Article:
Introduction to the project
Municipalities have a significant role to play in biodiversity conservation as part of their mandate to provide a safe and healthy environment for residents. In support of this role, the Department of Environmental Affairs (DEA) and the South African National Biodiversity Institute (SANBI) identified the need to provide municipalities with good quality biodiversity information that is easily accessible. The Municipal Biodiversity Summary Project aims to make biodiversity information, including spatial data, available to municipalities to support them in their reporting responsibilities such as the drafting of State of Environment Reports. In addition, the project also provides municipalities with generic land-use planning and decision-making implications in terms of listed threatened ecosystems and other biodiversity features.
What products have been developed?
A municipal biodiversity summary has been developed for each municipality in South Africa. The summary provides a standard, national set of biodiversity information for each municipality which includes the following:
- Statistics for a selection of biodiversity features
- A terrestrial biodiversity summary map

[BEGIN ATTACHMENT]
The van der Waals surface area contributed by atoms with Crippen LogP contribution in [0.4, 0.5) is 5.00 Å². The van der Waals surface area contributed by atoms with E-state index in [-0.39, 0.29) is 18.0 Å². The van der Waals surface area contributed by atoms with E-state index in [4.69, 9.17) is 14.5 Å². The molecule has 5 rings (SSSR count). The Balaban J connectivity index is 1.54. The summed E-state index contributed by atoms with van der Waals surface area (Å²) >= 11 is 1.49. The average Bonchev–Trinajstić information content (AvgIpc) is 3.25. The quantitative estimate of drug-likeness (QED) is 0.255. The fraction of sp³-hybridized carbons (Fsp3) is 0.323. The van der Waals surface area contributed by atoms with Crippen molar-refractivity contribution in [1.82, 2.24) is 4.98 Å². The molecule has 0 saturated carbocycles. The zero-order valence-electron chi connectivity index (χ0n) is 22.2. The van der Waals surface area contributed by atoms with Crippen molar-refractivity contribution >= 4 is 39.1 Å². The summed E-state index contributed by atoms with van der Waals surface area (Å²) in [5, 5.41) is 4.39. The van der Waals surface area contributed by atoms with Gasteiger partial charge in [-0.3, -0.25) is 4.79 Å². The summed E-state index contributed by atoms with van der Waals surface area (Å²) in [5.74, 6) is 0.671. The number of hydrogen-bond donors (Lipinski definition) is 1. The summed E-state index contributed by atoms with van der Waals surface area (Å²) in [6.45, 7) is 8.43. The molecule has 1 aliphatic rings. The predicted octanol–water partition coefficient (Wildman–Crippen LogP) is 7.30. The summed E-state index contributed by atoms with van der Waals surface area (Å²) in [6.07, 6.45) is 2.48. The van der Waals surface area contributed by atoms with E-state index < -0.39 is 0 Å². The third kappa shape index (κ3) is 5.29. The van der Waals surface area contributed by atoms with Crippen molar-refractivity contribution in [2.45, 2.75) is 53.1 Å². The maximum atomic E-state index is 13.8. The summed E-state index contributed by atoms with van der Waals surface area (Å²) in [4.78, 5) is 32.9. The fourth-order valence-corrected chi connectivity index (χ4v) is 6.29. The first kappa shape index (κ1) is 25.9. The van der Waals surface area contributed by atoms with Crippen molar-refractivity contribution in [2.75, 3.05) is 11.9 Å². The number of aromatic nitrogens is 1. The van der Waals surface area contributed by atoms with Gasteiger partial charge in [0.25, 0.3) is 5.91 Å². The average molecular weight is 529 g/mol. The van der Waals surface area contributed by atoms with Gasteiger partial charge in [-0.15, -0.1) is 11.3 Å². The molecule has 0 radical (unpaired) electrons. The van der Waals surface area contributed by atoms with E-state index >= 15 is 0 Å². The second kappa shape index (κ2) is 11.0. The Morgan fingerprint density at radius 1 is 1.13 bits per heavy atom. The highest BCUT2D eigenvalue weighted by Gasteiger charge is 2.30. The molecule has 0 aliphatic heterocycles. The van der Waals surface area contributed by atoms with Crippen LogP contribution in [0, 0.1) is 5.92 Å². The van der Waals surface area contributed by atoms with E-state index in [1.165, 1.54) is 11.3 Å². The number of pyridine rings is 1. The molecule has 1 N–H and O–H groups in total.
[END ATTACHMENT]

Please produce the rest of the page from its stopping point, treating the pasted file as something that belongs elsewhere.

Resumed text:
- Shapefiles of biodiversity features for downloading
- Access to an interactive map to produce your own map of biodiversity features within a municipality
- A series of fact sheets related to the project
The main focus of the Municipal Biodiversity Summary Project is not as a land-use planning and decision-making tool as there are other tools, namely biodiversity sector plans and bioregional plans, which provide this role. Municipal biodiversity summaries are primarily a reporting tool providing biodiversity statistics, based on the best available national data, for municipalities. However, in those municipalities where there is no biodiversity sector plan or bioregional plan the municipal biodiversity summary for the municipality can provide some guidance in terms of land-use planning and decision-making as it provides information on the location of threatened ecosystems and other biodiversity features within the municipality.
The Municipal Biodiversity Summary Project used national data generated as of December 2009, unless otherwise indicated. Additional finer-scale biodiversity information is available on BGIS for some municipalities in the country. It is important to note that when this is the case, the finer-scale information should be used for land-use planning and decision-making purposes.